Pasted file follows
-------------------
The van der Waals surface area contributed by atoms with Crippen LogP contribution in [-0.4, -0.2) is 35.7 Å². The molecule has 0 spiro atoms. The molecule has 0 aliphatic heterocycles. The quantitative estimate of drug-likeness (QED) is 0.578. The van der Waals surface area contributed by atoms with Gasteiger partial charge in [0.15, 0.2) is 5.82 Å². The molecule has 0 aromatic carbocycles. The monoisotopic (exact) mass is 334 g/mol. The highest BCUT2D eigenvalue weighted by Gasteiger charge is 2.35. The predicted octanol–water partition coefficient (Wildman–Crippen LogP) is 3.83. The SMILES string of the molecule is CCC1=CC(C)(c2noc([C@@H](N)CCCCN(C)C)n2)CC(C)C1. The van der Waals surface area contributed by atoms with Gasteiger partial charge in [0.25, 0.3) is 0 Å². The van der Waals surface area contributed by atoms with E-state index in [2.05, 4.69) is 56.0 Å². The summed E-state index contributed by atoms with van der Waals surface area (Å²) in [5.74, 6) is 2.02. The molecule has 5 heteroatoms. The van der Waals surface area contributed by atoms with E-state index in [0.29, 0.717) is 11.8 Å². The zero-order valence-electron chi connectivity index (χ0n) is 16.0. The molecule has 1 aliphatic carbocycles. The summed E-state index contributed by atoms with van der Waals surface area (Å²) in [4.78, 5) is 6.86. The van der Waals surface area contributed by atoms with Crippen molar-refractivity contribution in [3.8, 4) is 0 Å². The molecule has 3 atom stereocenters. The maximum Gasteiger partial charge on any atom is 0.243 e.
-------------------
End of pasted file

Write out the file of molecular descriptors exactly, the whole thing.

The van der Waals surface area contributed by atoms with Crippen LogP contribution in [-0.4, -0.2) is 35.7 Å². The molecule has 0 spiro atoms. The molecule has 0 aliphatic heterocycles. The quantitative estimate of drug-likeness (QED) is 0.578. The van der Waals surface area contributed by atoms with Gasteiger partial charge in [0.15, 0.2) is 5.82 Å². The molecule has 0 aromatic carbocycles. The monoisotopic (exact) mass is 334 g/mol. The highest BCUT2D eigenvalue weighted by Gasteiger charge is 2.35. The predicted octanol–water partition coefficient (Wildman–Crippen LogP) is 3.83. The SMILES string of the molecule is CCC1=CC(C)(c2noc([C@@H](N)CCCCN(C)C)n2)CC(C)C1. The van der Waals surface area contributed by atoms with Gasteiger partial charge in [0.25, 0.3) is 0 Å². The van der Waals surface area contributed by atoms with E-state index in [2.05, 4.69) is 56.0 Å². The summed E-state index contributed by atoms with van der Waals surface area (Å²) in [5.74, 6) is 2.02. The molecule has 5 heteroatoms. The van der Waals surface area contributed by atoms with E-state index in [0.29, 0.717) is 11.8 Å². The zero-order valence-electron chi connectivity index (χ0n) is 16.0. The molecule has 1 aliphatic carbocycles. The summed E-state index contributed by atoms with van der Waals surface area (Å²) in [4.78, 5) is 6.86. The van der Waals surface area contributed by atoms with Crippen molar-refractivity contribution in [3.8, 4) is 0 Å². The molecule has 3 atom stereocenters. The maximum Gasteiger partial charge on any atom is 0.243 e.